Sega's True Dumbest Creation Ever?

Behold, arguably the most gloriously insane video game hardware this side of Nintendo’s Virtual Boy.

That thing was just horrendously impractical. A friend owned one, and claimed he could only play it laying prone with the screen facing down over his head. This, though?

This makes me think Sega conducted hideous early-2000s splicing experiments involving a dead iMac desktop that should now have Apple brass maybe scrambling for an ex post facto copyright suit. Behold, the Divers 2000 series CX-1 Dreamcast.

A “Total Recall” installment posted Wednesday night on Kotaku featured this . . . thing, and it was honestly the first of its kind I’d ever seen. Bear in mind, the Dreamcast came out during what was a gaming black-out period for me in which I couldn’t afford current-generation hardware. Still, I remember enough to remember the many, many failed consoles of the mid-to-late 90s and a few from the early 2000s. I honestly had no idea such a thing ever existed, and I can’t fathom why in God’s candy-centered green Earth someone thought it was a good idea that it should.

(Reads down a little further . . .)

Oh, that’s why. “It was only ever released in Japan.”

So the country where vending machines dispense panties and disposable plastic vaginas found a way to cram a Sega Dreamcast behind a 14-inch monitor and also packaged along with the set a special controller, keyboard, remote control and the Dreamcast’s signature camera? And it was priced out at four times what a Dreamcast alone cost?

I don’t need convincing.

That price-point is bad enough. But atop that, it was released in 2000 when the system already wasn’t long for this world as Sony’s PlayStation 2 was poised to run roughshod over the console market. Give Plunkett this much: he’s absolutely right that Sega was ahead of the curve when it came to the concept of employing a camera. After all, somebody had to try the concept and fall short for first Nintendo, then Sony and Microsoft to make the leaps in motion gaming that the Wii, PlayStation Move and Kinect eventually did. Sometimes genius must begin with failure.

What’s more, the Dreamcast was truly an underrated console, more a victim of Sega’s horrendous horse-sense with hardware and just bad timing to hit shelves circa the dawn of the PS2 than anything. Plus, pairing a console with a TV wasn’t a completely horrible idea – as long as one never intends on using the system anywhere except one’s own living space. Even consider the fact that Plunkett has a point about it resembling Sonic the Hedgehog’s head, when viewed from certain angles. If you’re a Nintendo, Sony or Microsoft fan-boy/girl, how awesome would you feel essentially playing games via Sonic’s decapitated cranium? In fact, a little paint and maybe some practical makeup around the bottom, and that’s a nightmare-fuel illusion that becomes complete pretty easily.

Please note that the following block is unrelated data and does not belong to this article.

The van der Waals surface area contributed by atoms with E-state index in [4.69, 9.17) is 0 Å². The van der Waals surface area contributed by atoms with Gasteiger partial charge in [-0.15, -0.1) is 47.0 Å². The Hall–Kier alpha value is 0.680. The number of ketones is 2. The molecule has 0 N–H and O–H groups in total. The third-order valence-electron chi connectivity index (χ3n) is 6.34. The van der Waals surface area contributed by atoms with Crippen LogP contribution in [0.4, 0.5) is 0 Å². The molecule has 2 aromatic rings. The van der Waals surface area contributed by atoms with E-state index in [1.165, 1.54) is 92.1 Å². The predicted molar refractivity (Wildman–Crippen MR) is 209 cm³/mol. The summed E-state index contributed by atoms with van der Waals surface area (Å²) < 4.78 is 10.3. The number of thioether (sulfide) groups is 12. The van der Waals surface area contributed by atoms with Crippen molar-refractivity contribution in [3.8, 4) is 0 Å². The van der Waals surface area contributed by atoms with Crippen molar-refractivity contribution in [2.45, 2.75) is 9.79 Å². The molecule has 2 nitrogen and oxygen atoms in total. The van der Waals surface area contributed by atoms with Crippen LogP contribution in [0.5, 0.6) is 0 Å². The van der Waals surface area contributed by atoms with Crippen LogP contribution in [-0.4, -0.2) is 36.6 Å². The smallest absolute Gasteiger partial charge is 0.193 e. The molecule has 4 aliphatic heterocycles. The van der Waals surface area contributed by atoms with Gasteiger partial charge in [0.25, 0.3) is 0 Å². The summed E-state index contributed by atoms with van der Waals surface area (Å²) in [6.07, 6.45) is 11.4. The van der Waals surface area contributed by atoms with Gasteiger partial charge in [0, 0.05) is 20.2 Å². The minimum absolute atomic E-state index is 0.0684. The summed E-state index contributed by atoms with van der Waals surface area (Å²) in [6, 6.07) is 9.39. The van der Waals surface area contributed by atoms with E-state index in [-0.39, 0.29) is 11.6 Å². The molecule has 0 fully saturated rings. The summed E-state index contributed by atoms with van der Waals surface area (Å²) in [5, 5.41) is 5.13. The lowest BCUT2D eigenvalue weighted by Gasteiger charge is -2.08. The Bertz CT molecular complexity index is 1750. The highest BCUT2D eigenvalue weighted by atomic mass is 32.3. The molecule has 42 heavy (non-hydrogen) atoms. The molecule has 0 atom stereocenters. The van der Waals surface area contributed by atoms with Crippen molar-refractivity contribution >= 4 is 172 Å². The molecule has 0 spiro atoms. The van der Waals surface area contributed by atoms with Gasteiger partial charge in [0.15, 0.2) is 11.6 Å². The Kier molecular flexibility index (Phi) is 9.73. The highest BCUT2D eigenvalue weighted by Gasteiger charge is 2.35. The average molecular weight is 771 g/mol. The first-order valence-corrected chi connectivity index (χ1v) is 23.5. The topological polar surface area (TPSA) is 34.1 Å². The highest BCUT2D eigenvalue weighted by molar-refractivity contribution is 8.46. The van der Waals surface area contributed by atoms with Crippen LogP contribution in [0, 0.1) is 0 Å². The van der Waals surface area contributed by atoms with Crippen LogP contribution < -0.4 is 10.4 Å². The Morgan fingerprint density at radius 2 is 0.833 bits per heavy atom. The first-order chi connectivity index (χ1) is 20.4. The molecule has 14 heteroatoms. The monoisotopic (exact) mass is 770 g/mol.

Go on out and find one, if you like. They pop up on eBay occasionally, according to Plunkett – and priced to own at around $5,000, no less.

Sega did indeed do what Ninten-didn’t . . . and that, of course, is ironically why I don’t have a console-in-a-TV appliance molded in the likeness of Mario’s head.

Thanks for nothing, Nintendo.

(Genuine thanks, however, to Luke Plunkett at Kotaku for writing about this. I don’t even . . . wow.)

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[images via: Kotaku]

 

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2 Responses to “Sega's True Dumbest Creation Ever?”

  1. never knew about but am glad you did. ive done some research on past consoles before but never have i stumbled upon this console…. if you can even call it that lol. good article

    • Thanks, Jacob. ‘Twas but something funny that I found on Kotaku, and just couldn’t resist sharing. This thing is about nine different kinds of insane….give or take. The Dreamcast was the epitome of the under-appreciated console, but I can just imagine this poor thing begging to have a bullet put into it.

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